Category Archives: History

Piracy, Packet Ships and the Erie Canal — Why New York is the Center of US Publishing

This week, Book Expo America and Book-Con, collectively among of the largest book publishing events in the world, are being held in New York City, on the Hudson River in the Javit’s Center. (My novel, The Shantyman, is one of seemingly countless books … Continue reading

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Captain Kidd’s Treasure Found in Madagascar? The Legendary Treasures of Captain Kidd

Earlier this month, salvors reported finding a 50 kg silver bar off the coast of Madagascar, which they believed to be part of Captain Kidd‘s treasure lost in the sinking of the Adventure Galley in 1698.  The salvors are confident that they will … Continue reading

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USS Recruit — The Unsinkable Warship

Perhaps no warship is unsinkable, but the several USS Recruits came close, primarily because they were based entirely on land.  In 1917, the 200′ USS Recruit, also known as the Landship Recruit, was built in Union Square, in the middle of … Continue reading

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Happy 250th Birthday HMS Victory!

In honor of the 250th anniversary of the launching of HMS Victory, here is a rolling  broadside, fired by none other than HMS Victory.  The ship is beginning a £50million restoration project in an attempt to preserve Nelson’s flagship for future generations.  For … Continue reading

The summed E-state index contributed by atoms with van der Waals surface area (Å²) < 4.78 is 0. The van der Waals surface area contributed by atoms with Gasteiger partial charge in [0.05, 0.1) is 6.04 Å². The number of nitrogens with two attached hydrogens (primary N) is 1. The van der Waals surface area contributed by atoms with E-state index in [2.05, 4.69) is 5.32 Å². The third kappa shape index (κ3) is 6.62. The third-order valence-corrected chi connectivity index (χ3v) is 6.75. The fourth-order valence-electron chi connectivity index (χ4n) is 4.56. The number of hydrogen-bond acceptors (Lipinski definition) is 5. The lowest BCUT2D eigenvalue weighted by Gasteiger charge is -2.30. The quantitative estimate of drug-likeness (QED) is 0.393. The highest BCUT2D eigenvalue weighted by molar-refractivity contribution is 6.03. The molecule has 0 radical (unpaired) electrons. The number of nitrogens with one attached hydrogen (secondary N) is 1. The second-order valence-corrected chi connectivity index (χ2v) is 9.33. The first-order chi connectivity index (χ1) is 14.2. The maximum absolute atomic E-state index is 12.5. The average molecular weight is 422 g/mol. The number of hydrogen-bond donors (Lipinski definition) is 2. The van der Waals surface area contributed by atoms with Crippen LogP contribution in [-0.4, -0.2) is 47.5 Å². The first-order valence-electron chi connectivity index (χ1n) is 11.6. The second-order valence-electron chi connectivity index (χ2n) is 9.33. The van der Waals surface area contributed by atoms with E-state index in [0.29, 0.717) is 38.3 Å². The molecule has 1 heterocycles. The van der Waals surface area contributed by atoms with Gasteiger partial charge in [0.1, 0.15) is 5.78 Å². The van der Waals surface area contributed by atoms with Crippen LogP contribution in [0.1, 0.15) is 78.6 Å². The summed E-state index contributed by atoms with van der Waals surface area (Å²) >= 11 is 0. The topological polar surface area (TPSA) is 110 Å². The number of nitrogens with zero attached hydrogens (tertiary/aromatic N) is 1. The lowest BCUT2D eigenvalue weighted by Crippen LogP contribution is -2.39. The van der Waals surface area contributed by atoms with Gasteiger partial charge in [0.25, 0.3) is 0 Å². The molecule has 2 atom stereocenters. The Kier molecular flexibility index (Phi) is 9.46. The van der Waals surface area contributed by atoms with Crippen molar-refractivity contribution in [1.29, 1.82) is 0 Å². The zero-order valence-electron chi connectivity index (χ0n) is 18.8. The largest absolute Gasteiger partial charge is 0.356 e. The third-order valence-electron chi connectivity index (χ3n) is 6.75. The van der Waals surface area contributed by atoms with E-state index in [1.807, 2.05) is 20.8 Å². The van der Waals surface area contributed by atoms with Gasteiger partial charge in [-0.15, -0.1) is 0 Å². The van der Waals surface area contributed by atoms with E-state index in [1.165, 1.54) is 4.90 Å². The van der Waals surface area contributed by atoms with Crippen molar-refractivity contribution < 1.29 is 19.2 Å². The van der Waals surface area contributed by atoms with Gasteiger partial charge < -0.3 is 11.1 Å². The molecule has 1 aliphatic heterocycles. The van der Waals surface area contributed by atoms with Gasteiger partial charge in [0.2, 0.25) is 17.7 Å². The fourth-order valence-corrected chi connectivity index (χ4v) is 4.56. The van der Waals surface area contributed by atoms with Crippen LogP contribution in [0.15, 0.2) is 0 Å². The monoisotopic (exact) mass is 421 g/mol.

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Half Moon in Perspective

Half Moon, a replica of Henry Hudson’s ship, looks very small sitting on the deck of the heavy-lift ship Traveler, which is carrying the ship to its new berth at the  Westfries Museum in Hoorn, in the Netherlands.  As heavy lift ships go, … Continue reading

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Derelicts Adrift — Angel & Fannie E Wolston

One of the more interesting questions about Louis Jordan’s ordeal is “why didn’t he drift farther north on the Gulf Stream?” Jordan was dismasted in his Alberg 35 sailboat, named Angel, somewhere off the North Carolina coast in January and … Continue reading

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Russian Submarine Orel Fire on 26th Anniversary of the Komsomolets Fire

A fire broke out today on the 23 year old Russian Oscar class K-266 Orel nuclear submarine in a drydock in the Zvezdochka shipyard in Severodvinsk on the White Sea. Reportedly, a welding torch set insulation on fire. The shipyard has … Continue reading

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Working Harbor Committee Movie Night — MV Liemba

If you happen to be near New York City next Tuesday night, March 31st, be sure to stop by the Community Church to “take an epic journey down the longest lake in the world on Africa’s last surviving steamship…. the … Continue reading

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Lan Yu “Canoes”

We are very pleased to have a guest post from Joan Druett, who recently visited Taiwan. Joan is the multi-award winning author of more than 20 books, including her latest, Lady Castaways and Eleanor’s Odyssey. A priority for anyone from … Continue reading

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Commodore John Barry — the Other Father of the US Navy

This seems like a good day to celebrate birthdays.  So, happy birthday to Commodore John Barry, born on this day in 1745, in Tacumshane, County Wexford, Ireland.  He is considered by many to be the “father of the United States Navy.”  But … Continue reading